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Math Help - The central limit theorem

  1. #1
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    The central limit theorem

    Hello,
    I was working this problem, and was curious how I add the "10% of the forms" portion to the problem.
    Here is the problem:
    Among all the income-tax forms filed in a certain year, the mean tax paid was $2000 and the standard deviation was $500. In addition, for 10% of the forms, the tax paid was greater than $3000. A random samlpe of 625 tax forms is drawn.
    a. What is the probability that the average tax paid on the sample form is greater than $1980?

    So I did P(X > 1980)
    X = N(2000,400)
    Z = (1980 - 2000)/sqrt(400) = -1
    Z-table gives me a value of 0.1587 for -1. So 1 - 0.1587 = 0.8413 probability. But how do you factor in the 10% thing?

    b. What is the probability that more than 60 of the sampled forms have a tax of greater than $3000?
    Was not sure how to go about this one.

    Any help is greatly appreciated, thanks!
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  2. #2
    Grand Panjandrum
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    Quote Originally Posted by Mahonroy View Post
    Hello,
    I was working this problem, and was curious how I add the "10% of the forms" portion to the problem.
    Here is the problem:
    Among all the income-tax forms filed in a certain year, the mean tax paid was $2000 and the standard deviation was $500. In addition, for 10% of the forms, the tax paid was greater than $3000. A random samlpe of 625 tax forms is drawn.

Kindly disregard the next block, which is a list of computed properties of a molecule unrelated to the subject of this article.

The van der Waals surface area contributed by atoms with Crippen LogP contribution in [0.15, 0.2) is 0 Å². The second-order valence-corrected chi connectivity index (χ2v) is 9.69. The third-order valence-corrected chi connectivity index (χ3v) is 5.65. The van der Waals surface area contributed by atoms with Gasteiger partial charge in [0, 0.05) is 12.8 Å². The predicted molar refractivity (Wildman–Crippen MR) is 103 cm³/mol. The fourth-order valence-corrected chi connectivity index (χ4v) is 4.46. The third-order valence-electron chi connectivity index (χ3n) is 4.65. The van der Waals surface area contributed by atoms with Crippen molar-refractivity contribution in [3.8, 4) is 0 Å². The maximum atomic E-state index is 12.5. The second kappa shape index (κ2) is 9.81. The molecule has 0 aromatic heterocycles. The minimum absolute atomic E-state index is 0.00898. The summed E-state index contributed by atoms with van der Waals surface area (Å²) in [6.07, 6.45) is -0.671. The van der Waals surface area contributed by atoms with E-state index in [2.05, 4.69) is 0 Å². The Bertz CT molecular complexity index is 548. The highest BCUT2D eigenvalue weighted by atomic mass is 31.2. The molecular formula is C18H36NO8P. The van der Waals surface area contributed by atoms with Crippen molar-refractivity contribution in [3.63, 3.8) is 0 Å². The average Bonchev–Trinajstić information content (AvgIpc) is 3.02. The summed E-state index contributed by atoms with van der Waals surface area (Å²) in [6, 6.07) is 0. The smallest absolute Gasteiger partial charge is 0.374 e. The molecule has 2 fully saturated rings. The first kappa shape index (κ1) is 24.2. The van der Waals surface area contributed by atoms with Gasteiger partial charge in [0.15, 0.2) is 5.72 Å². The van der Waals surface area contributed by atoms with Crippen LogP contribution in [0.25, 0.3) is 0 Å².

a. What is the probability that the average tax paid on the sample form is greater than $1980?

    So I did P(X > 1980)
    X = N(2000,400)
    Z = (1980 - 2000)/sqrt(400) = -1
    Z-table gives me a value of 0.1587 for -1. So 1 - 0.1587 = 0.8413 probability. But how do you factor in the 10% thing?
    You don't you use that in the next part,

    Also you have not included enough text, you should tell us in words what you are doing.


    b. What is the probability that more than 60 of the sampled forms have a tax of greater than $3000?
    Was not sure how to go about this one.
    Now we know that 10\% of forms have a tax greater than or equal \$3000, so in a sample of 625 the actual number of such forms has a binomial distribution B(625,0.1), which is approximately N(62.5, 625\times 0.1 \times 0.9).

    CB

    CB
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  3. #3
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    Thanks for the reply! I was trying to put the values into a Z-formula to get a z-value I can use on the look up table, but was confused as to how to go from N(62.5,56.25) and Bin(625,01) to a z=?
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